After the Second World War the new economic era forced Livio Busatti's heirs to take a radical decision. Busatti chose to enter the new market with a high quality fabric made exclusively of natural fibres like hemp, linen and cotton, drawing on traditional designs and colours.

Thus we can see the colours of the artisan world of the past, the green of market gardeners, the brown of the shoe-makers and so on, but also tablecloths inspired by designs such as the terracotta creations of Andrea della Robbia.

Everyday objects such as tablecloths, napkins, curtains and covers become real works of art.

The pottery-makers of Anghiari

Many families in Anghiari have still got cooking-pots, dishes or hand-warmers (this latter in three different types-old, florentine and ribbed) made in the now extinct tradition of Anghiari pottery-makers. The typical characteristic of this production was in the colour, obtained by grinding up a particular black rock containing manganese, easily found around Anghiari.

After firing, the clay products were decorated with a varnish made up of water and the manganese, red or black tints that gave the pottery its characteristic look. Production developed in Anghiari during the 17 th century, gaining its greatest success in the 19 th.

The tradition is now extinct but there is a project to restart manufacture in a permanent exhibition of Anghiari's ceramics.

The Guns of Anghiari and the armourer's tradition

In the 1960's it was discovered that many documents kept in the Archives of the Town Hall showed that Anghiari was once an important centre for the production of fire arms.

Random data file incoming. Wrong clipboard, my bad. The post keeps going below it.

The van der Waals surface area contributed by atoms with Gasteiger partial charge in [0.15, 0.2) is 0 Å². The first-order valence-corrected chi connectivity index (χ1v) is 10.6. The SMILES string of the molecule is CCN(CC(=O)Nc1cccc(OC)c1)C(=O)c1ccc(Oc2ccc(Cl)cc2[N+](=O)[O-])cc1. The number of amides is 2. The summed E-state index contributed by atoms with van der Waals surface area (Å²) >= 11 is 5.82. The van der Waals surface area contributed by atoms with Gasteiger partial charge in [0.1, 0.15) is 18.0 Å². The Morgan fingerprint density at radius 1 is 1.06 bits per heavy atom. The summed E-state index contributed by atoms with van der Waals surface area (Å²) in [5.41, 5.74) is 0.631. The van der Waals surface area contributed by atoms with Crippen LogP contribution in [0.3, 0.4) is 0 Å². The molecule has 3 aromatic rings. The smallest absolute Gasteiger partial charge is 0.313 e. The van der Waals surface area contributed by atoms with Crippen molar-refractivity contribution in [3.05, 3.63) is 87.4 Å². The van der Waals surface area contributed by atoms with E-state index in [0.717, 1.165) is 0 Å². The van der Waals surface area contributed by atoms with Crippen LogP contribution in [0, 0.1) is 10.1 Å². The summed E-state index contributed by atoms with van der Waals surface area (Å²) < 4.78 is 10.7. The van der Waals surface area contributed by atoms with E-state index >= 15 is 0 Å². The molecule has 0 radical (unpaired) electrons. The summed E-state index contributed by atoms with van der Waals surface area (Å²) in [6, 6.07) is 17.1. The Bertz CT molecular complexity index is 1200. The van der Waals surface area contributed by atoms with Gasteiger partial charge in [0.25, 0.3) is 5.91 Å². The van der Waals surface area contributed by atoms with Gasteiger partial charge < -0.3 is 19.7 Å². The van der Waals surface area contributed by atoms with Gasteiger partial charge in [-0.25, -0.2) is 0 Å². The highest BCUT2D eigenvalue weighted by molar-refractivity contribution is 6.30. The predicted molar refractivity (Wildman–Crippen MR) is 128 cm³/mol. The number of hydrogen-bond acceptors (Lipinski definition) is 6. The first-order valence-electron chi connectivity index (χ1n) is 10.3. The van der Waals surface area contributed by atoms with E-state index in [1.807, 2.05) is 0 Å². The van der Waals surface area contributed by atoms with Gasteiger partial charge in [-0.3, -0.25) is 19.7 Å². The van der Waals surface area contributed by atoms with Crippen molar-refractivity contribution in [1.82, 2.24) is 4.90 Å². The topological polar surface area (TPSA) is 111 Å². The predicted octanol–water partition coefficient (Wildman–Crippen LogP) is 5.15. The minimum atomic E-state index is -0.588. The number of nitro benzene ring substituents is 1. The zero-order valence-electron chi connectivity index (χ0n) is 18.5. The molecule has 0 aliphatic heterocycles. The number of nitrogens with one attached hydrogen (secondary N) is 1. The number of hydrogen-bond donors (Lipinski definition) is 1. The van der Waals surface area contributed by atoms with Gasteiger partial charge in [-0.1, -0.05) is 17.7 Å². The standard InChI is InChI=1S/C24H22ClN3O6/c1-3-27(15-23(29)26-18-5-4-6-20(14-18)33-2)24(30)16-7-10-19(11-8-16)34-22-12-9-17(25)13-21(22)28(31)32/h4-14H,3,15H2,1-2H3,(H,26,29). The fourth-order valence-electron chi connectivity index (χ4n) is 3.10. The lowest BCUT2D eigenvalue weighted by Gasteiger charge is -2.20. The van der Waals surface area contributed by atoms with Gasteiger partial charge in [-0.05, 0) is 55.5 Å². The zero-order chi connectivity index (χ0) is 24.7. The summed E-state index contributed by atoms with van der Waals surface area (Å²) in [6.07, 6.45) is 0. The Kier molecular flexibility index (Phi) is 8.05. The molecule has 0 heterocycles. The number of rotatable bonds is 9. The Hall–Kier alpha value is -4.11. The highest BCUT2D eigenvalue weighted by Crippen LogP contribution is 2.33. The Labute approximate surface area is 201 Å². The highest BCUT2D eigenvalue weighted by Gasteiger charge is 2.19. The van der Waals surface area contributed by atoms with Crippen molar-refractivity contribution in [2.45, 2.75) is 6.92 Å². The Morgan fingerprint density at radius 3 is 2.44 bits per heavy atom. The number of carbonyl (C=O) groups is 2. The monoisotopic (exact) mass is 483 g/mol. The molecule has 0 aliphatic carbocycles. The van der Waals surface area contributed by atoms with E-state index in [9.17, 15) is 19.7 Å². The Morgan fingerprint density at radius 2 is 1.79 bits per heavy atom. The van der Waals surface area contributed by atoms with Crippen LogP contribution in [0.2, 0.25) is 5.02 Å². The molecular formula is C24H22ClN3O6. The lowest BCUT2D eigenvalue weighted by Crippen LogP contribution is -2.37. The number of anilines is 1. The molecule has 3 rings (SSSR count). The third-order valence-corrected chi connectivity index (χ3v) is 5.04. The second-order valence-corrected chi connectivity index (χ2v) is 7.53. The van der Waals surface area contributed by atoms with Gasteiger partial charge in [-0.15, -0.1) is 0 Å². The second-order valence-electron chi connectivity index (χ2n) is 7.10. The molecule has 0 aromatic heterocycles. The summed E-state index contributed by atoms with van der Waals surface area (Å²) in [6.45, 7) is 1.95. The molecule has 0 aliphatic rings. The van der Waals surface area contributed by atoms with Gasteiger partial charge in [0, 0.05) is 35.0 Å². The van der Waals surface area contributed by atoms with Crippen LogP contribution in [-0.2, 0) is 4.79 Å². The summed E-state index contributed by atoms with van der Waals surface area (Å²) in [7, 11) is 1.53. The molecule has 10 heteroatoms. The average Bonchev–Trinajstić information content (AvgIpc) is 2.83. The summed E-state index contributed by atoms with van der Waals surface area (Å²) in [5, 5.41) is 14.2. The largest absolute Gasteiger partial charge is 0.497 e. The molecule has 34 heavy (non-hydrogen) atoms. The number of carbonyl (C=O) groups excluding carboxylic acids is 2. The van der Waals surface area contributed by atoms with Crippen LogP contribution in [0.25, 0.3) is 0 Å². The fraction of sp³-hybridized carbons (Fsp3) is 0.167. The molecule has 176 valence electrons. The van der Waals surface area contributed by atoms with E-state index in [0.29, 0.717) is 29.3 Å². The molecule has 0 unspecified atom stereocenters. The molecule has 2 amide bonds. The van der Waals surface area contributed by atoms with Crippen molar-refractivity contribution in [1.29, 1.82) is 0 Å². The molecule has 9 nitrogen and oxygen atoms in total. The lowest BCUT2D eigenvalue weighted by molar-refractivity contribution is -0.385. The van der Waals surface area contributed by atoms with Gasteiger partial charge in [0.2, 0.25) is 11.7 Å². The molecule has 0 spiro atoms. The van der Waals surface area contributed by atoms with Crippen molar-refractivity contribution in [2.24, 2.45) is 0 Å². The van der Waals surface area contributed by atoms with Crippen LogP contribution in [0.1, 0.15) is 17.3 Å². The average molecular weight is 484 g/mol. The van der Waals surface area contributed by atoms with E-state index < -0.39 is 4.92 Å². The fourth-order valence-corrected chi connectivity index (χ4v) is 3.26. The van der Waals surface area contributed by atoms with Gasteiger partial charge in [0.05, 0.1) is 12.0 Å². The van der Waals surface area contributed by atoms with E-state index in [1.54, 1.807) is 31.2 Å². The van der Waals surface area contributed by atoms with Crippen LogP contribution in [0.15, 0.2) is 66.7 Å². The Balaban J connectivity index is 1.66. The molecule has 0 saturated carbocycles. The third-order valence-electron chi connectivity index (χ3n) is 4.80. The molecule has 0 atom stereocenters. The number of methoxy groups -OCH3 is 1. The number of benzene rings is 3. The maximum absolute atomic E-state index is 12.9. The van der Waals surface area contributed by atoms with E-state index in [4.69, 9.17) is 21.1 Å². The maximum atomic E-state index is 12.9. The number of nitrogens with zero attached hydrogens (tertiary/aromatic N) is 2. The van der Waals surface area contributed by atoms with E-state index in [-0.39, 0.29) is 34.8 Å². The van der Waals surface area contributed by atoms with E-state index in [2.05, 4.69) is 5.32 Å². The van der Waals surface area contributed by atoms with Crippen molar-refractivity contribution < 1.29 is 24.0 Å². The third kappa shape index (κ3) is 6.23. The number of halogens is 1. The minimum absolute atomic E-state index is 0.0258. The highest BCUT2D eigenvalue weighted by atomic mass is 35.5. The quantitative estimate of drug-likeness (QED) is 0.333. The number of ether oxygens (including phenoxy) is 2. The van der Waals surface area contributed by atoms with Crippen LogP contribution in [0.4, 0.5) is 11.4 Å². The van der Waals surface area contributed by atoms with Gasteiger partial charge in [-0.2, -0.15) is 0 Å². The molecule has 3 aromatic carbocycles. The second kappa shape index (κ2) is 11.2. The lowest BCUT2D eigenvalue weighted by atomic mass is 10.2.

The discovery allowed the reattribution of many guns which had been thought to have been made in Brescia in northern Italy. This included guns in many important collections in Italy and abroad, from Windsor to Paris, from London to Chicago. The attribution was made more certain by the fact that some of the articles were signed by their makers and sometimes this was followed by the name of Anghiari.

The guns from Anghiari are distinguished by the fineness of the damask engraving on the mechanical parts. This traditional method consists of obtaining a polychrome effect by encrusting precious metals onto an appropriately engraved base metal. The most important names of armourers in Anghiari were Favilla, Guardiani, Cerboncelli, Matassi, Vallini, Miccioni, Vagnetti and Maso di Fama.

In 1968 a major exhibition of Anghiari firearms held in the Taglieschi Museum brought this art and tradition back to the attention of the world.


the battle of anghiari

history of a corner of tuscany

cultural activities


historical centre
castles and villas
churches and convents
francescan places
industrial archeology
services and activities


the waterways
the sovara valley
nature reserves
itinerary of the nature
la fabbrica della natura


antique markets
Art and trades

the workshops of the historical centre

the artisans fair


the crossover of tastes between the borders

the tiber valley flavours road

i centogusti dell'appennino